• PHOTO BY MAX SCHULTE
  • Rochester Police Executive Deputy Chief Andre Anderson.
The Police Department issued a statement saying that the child was not pepper-sprayed or injured during the altercation.

The Police Accountability Board's executive director, Conor Dwyer Reynolds, said the board reviewed 20 different pieces of footage, including from police body-worn cameras, video taken by a passerby, and a private security camera, and that it appeared the girl was being held by her mother when the woman was pepper-sprayed.

The Police Accountability Board declined to release the video footage it viewed, members said, because the board did not have the capability to redact images that may compromise the woman and her daughter’s privacy.

“The security camera appears to show the mother holding on to the child with one hand at the time that the pepper spray incident happens,” Reynolds said.

Board members condemned the officers’ handling of the incident, saying that police need more sensitivity and de-escalation training, especially in their interactions with Black and brown people. They also said how police handle situations with children needed to be reformed. 

“We would like to see more empathy involved,” PAB member Ricky Harvey said. “There was a 3-year-old child present. The officers are there to protect the businesses, yes, but the citizens as well.”
Board members also said they were troubled by what they characterized as police intimidation of a bystander who was making a video recording of the incident. The officer told the bystander to “shut the hell up and get out of here,” according to a statement from the PAB. Officers also blocked the incident from view with a police cruiser, the board members alleged.

In its statement, the Police Department said the woman was charged with trespassing and issued an appearance ticket, and that an officer was placed on administrative duty pending an internal investigation.

Mayor Lovely Warren, in a prepared statement,  called the video “disturbing” and said, “When incidents like this occur, I am relieved that I ensured body-worn cameras are worn by our police, so that we can see what occurs on our streets and hold officers accountable.”

During their news conference, PAB members pointed out that this body-cam footage would not have come to light if one of the members had not seen the bystander’s recording of the incident posted on social media. PAB members reached out to and received the body-cam footage from City Council President Loretta Scott.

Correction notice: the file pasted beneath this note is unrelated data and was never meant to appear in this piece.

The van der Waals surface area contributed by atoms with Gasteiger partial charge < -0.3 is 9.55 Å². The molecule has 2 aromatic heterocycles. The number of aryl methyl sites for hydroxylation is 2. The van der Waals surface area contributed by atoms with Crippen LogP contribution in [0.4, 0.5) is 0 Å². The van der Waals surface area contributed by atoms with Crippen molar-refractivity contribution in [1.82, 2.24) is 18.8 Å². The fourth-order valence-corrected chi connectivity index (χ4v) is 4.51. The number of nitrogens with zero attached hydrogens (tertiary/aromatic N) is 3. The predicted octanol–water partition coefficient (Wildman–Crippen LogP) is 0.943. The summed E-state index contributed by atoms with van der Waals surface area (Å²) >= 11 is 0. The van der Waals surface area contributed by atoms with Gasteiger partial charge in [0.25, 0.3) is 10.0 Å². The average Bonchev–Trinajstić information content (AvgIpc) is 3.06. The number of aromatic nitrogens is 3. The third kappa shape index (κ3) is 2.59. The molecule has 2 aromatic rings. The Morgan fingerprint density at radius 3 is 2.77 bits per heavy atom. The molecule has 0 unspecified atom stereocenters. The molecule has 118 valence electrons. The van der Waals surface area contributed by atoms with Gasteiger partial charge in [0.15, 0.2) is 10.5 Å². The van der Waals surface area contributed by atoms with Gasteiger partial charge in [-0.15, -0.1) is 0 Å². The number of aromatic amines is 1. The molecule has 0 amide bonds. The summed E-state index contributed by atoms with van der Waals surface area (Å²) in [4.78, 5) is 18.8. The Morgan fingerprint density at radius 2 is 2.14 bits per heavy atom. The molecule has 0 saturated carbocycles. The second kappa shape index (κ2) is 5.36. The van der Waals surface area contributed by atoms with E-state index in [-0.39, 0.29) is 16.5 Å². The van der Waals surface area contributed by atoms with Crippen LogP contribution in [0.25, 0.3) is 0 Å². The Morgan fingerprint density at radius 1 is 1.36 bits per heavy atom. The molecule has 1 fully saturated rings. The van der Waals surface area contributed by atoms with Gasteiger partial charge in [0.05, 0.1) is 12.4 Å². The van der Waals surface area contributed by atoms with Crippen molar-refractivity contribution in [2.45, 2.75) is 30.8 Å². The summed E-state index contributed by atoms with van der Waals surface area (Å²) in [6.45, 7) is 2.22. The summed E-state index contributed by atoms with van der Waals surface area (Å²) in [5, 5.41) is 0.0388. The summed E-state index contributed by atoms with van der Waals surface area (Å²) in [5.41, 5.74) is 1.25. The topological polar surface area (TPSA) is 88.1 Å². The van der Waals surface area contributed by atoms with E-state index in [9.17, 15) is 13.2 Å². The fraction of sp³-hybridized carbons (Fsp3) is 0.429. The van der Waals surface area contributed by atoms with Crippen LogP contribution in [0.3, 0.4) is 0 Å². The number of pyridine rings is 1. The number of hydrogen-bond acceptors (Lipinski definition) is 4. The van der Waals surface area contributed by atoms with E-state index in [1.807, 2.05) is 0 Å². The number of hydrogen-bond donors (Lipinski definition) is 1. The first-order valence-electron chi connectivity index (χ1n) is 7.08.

“City officials knew a week ago that this footage existed,” Reynolds said. “And the fact that the Police Accountability Board wasn’t notified despite the fact that we have an open investigation involving some of these same officers and these same topics — the footage should have been handed to us.”

Warren ordered the suspension of the four officers involved in the Harris Street incident. As of Feb. 12, Officer Alexander Lombard was suspended, and Officers Chad Brady, Adam Bradstreet, and Hannah Schneeberger were placed on administrative duty.

Responding to a reporter's question during her news conference, Herriott-Sullivan sought to draw a distinction between officers being "involved" and being "on  scene."

She said she could not immediately confirm whether any of the officers present during the Harris Street incident were present on Portland Street, but acknowledged that they could have been.

"I'm sure they very well may have been on scene for a time, but whether they were involved in the incident itself, they are two separate things," Herriott-Sullivan said.

Rebecca Rafferty is the CITY Life editor. She can be reached at rrafferty@rochester-citynews.com.

David Andreatta is CITY's editor. He can be reached at dandreatta@rochester-citynews.com.